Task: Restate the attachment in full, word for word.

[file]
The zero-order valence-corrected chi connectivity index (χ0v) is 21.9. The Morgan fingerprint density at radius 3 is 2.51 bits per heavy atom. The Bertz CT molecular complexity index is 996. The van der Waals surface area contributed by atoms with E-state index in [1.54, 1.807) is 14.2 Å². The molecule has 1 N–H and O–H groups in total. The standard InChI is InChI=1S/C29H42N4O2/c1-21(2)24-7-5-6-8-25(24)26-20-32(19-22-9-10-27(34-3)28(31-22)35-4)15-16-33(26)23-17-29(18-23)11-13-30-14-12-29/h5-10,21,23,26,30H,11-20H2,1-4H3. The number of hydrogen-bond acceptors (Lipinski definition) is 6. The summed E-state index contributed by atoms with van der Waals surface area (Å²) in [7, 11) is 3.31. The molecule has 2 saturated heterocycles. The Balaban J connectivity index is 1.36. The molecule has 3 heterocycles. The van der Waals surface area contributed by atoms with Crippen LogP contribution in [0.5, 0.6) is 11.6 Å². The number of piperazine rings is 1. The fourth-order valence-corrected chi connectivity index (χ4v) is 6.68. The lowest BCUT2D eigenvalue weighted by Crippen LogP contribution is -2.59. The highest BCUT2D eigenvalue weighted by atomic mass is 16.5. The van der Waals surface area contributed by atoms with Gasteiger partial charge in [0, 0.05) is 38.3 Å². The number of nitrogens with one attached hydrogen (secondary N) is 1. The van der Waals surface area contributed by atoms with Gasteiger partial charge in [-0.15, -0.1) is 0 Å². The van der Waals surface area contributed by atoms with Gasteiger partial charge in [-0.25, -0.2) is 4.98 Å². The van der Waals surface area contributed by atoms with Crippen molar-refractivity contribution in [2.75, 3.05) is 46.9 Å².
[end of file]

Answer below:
The zero-order valence-corrected chi connectivity index (χ0v) is 21.9. The Morgan fingerprint density at radius 3 is 2.51 bits per heavy atom. The Bertz CT molecular complexity index is 996. The van der Waals surface area contributed by atoms with E-state index in [1.54, 1.807) is 14.2 Å². The molecule has 1 N–H and O–H groups in total. The standard InChI is InChI=1S/C29H42N4O2/c1-21(2)24-7-5-6-8-25(24)26-20-32(19-22-9-10-27(34-3)28(31-22)35-4)15-16-33(26)23-17-29(18-23)11-13-30-14-12-29/h5-10,21,23,26,30H,11-20H2,1-4H3. The number of hydrogen-bond acceptors (Lipinski definition) is 6. The summed E-state index contributed by atoms with van der Waals surface area (Å²) in [7, 11) is 3.31. The molecule has 2 saturated heterocycles. The Balaban J connectivity index is 1.36. The molecule has 3 heterocycles. The van der Waals surface area contributed by atoms with Crippen LogP contribution in [0.5, 0.6) is 11.6 Å². The number of piperazine rings is 1. The fourth-order valence-corrected chi connectivity index (χ4v) is 6.68. The lowest BCUT2D eigenvalue weighted by Crippen LogP contribution is -2.59. The highest BCUT2D eigenvalue weighted by atomic mass is 16.5. The van der Waals surface area contributed by atoms with Gasteiger partial charge in [0, 0.05) is 38.3 Å². The number of nitrogens with one attached hydrogen (secondary N) is 1. The van der Waals surface area contributed by atoms with Gasteiger partial charge in [-0.15, -0.1) is 0 Å². The van der Waals surface area contributed by atoms with Gasteiger partial charge in [-0.25, -0.2) is 4.98 Å². The van der Waals surface area contributed by atoms with Crippen molar-refractivity contribution in [2.75, 3.05) is 46.9 Å².